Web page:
Mrs. Hudson, my second grade teacher in Rochester, New York, didn’t suffer fools gladly.

Regardless of your complaint, she always had the same answer, “We all have our own crosses to bear. Move along.”

Paste pot dried out because your partner left the top off? Same answer. You have to use the bathroom after you got your snowsuit on? Same answer. You’re afraid to step outside for recess because the snow is blowing so hard you can’t see six inches in front of your face? Same answer.

I remember spending many a recess with the other kids huddled by the entrance door because we were afraid of being lost in the snow like Laura Ingalls (Mrs. Hudson read The Long Winter to us during a particularly bad Rochester winter).

As an adult, I guess one of the crosses I bear is migraines.

So what’s the difference between a bad headache and a migraine? Migraine is a neurological disease with extremely incapacitating symptoms, like severe throbbing pain, visual disturbances, nausea, vomiting, extreme sensitivity to sound, light, touch, and smell, fatigue, and mental vagueness.

Migraines are pretty common too, affecting 39 million people in the U.S. and one billion people worldwide. More than 90% of sufferers are unable to work or function normally during their migraine.

While we still don’t understand what causes migraines and there is no cure, there are often controllable and uncontrollable triggers. Examples of controllable triggers include lighting, smells, noise, disruptions in sleep patterns, and certain foods. Examples of uncontrollable triggers are hormones, weather, and air pressure.

For the last 15 or so years, I have averaged about six to seven migraine days a month. If you asked my husband and kids how our family life is affected by migraines, I bet they would tell you that I am more easily annoyed and angered when I have a migraine. My husband would probably tell you how many days a month he comes home from work to assume full responsibility for the “second shift.” My kids could probably tell you of times when we cancelled a fun outing because their mom couldn’t drive.

It’s not all bad for my kids. The screen rules go out the window when I have a migraine.

Difficult, yes, but I have never really thought of it as a disability. Sure, migraines clearly affect my family life (and work when I have to work from home or postpone a work project until I feel better). But it’s not like being in a wheelchair or being blind or deaf. Those are far harder crosses to bear in life.

Are migraines disabilities under the American with Disabilities Act (the ADA)?

Are migraines disabilities under the ADA?

Not surprisingly, the ADA does not list all of the medical conditions that are considered “disabilities.”

Under the ADA, a person has a “disability” if he or she has a physical or mental condition that limits one or more major life activities, including working.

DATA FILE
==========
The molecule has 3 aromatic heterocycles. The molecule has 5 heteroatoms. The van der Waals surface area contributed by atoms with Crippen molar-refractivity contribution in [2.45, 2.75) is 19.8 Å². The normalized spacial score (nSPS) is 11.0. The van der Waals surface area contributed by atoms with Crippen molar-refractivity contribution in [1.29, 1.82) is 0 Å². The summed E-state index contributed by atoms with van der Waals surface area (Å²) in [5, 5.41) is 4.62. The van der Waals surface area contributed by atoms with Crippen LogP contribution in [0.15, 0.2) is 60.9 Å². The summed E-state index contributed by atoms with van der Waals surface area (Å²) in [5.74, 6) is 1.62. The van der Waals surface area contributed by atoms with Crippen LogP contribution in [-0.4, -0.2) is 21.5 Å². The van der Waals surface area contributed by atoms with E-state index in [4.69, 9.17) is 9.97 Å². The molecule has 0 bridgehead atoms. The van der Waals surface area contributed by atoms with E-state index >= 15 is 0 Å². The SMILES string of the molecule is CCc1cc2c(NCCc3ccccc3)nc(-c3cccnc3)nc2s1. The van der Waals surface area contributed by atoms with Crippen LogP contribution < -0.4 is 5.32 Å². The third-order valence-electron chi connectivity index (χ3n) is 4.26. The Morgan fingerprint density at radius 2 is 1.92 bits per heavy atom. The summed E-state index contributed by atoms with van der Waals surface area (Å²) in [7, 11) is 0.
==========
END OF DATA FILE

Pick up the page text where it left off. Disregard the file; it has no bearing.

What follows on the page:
Bottom line, some people with migraines will have a disability under the ADA and some will not. How do you know if your migraines are a disability? If your migraine episodes are debilitating to the point of impairing your ability to work, they are most likely a disability under the ADA.

If your migraines are considered a disability under the ADA, what accommodations could you ask your employer to make?

Assuming your migraines would be considered a disability under the ADA, and your employer has more than 15 employees, what accommodations could you request?

The focus here is on accommodations aimed at the controllable triggers of migraines, specifically, lighting, smells, noise, and disruptions in sleep patterns.

Here are some ideas:

  • Add anti-glare filter to your computer.
  • Add florescent light filters to the lights in your workspace.
  • Allow telecommuting when you are experiencing a migraine.
  • Move your workspace to a more private area or away from high traffic areas.
  • Provide you with a noise cancelling headset.
  • Allow for a flexible schedule when you are experiencing a migraine.
  • Ask the other employees not to wear fragrances.
  • Don’t mandate your attendance at after-work social functions.

Remember, your employer is not a mind-reader. Under the ADA you must make a formal request for an accommodation.

What is The Law Mother going to do?

Nothing, because lucky for me, for the past thirteen years, I have had a flexible schedule and the ability to work from home. Problem solved.

But I know not everyone is as fortunate. If I am ever again in a more structured corporate environment, I will request the accommodations I discussed above.

Do you have a “cross to bear” that interferes with your ability to do your job? Leave a comment or send me an e-mail.

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Copyright © 2018 by Siobhán Fitzpatrick Kratovil. All Rights Reserved.